As the tiny flounder slid out of my hand into the tea-colored waters near the Old Bailey’s Fish Camp site I could not help but smile.
I released the fish into the slough that feeds into Old River Cove on Sabine Lake and as the outgoing tide moved by I imagined the little flounder settling in the vegetation just downstream.
That was nine years ago when I had the honor of releasing the first-ever southern flounder stocked into Sabine Lake and the first-ever raised and released by the Texas Parks & Wildlife Department.
It was a thank you for years of pushing for flounder conservation and the greatest honor of everything I have done involving coastal fishing.
That day hundreds more flounder were released and since then thousands more.
And the good news is we will see many more flounder released into Sabine Lake and other areas along the Gulf Coast as Sea Center Texas in Lake Jackson (TPWD’s Upper Coast hatchery) is creating a new section just for flounder propagation.
It’s a huge step forward in fisheries and a gigantic leap forward for conservation of the southern flounder.
The species had many ups and downs over the last three decades and has faced a barrage of problems including bycatch in the shrimping industry, storm-related fish kills, commercial harvest and even recreational overharvest.
Ten years ago regulations changed and there was an upward trajectory in populations for several years. Now there seems to be some weather and climate related issues Gulf wide that need addressing.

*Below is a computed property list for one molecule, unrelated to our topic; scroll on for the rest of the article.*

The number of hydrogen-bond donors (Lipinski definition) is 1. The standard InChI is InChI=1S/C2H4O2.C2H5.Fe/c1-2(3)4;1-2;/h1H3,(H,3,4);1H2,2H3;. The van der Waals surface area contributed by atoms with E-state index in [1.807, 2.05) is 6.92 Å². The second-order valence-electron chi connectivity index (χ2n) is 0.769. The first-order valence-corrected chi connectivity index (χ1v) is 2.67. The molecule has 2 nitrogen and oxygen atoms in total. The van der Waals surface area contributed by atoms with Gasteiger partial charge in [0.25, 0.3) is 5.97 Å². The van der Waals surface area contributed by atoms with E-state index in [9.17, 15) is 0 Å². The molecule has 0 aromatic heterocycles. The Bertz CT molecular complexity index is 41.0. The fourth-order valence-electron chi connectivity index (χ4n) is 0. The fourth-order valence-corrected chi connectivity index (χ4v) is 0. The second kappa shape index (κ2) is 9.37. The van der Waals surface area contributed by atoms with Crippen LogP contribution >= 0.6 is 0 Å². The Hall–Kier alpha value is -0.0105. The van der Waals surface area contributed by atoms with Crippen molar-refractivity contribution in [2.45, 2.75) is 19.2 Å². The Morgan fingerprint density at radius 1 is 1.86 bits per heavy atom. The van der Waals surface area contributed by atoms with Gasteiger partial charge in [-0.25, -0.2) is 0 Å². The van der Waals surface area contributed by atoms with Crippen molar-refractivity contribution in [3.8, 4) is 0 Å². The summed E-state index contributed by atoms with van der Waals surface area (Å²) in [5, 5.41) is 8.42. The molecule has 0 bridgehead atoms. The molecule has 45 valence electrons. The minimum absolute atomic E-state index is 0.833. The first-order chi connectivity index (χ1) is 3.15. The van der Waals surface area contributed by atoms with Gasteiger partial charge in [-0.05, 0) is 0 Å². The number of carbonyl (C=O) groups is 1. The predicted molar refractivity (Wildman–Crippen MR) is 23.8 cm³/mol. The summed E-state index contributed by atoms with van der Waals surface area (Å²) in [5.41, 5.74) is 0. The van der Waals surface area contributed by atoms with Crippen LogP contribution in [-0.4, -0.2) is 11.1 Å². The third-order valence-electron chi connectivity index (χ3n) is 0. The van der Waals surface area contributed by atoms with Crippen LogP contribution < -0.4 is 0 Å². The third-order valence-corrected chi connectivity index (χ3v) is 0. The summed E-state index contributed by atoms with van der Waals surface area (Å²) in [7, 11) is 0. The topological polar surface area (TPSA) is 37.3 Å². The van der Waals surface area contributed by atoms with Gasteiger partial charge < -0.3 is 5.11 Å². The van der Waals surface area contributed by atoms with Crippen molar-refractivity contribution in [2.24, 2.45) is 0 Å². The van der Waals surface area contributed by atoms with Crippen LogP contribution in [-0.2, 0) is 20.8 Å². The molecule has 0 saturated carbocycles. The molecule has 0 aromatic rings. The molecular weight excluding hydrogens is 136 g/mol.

I’ll have more on that later.
For me flounder have been extremely important on a person and professional level.
I built a name in the wildlife journalism industry writing about the species and have spent hundreds of days in pursuit of this amazing species.
Many of those were with my late Father, Chester Moore, Sr. who had an equal lover the species and many were with my flounder mentor the retired Capt. Skip James who to this day I say knows more about flounder than anyone on the Gulf Coast.
It’s a species that is not only fun to catch but great to eat and can be caught from the bank with relative ease during the upcoming fall run (migration).
They are a fish of the people.
Flounder are synonymous with the Texas coast and I have been synonymous with them over the years.
It’s an honor I take very seriously and this fall I hope to spend significant time in their pursuit.
There is something about the “thump” of a flounder strike that sends chills down the spine of flatfish fans like myself.
Thinking back about the baby flounder I had the huge privilege of releasing I can’t help but ponder what happened to it.
Did it make it to adulthood? How big did it get? Where did it travel to in the Sabine ecosystem?
Did someone catch it? Did I catch it?
These are the kinds of things I think about when flipping out a curl-tailed grub tipped with shrimp and working it along the Louisiana shoreline of Sabine Lake or winding through the marshes in Blacks Bayou.
If I did catch that fish there is a good chance I put it back to produce more of its kind.
I rarely keep flounder these days, preferring to give back to a species that has given so much to me.
Now, I do plan on keeping a few this fall to wrap in foil, stuff with crab and throw on the grill.
I prefer my flounder swimming in the bay even an ardent flounder conservationist like myself can’t help but dine on some.
They are after all the finest fish swimming our bays-on the hook or in the oven.
—story by CHESTER MOORE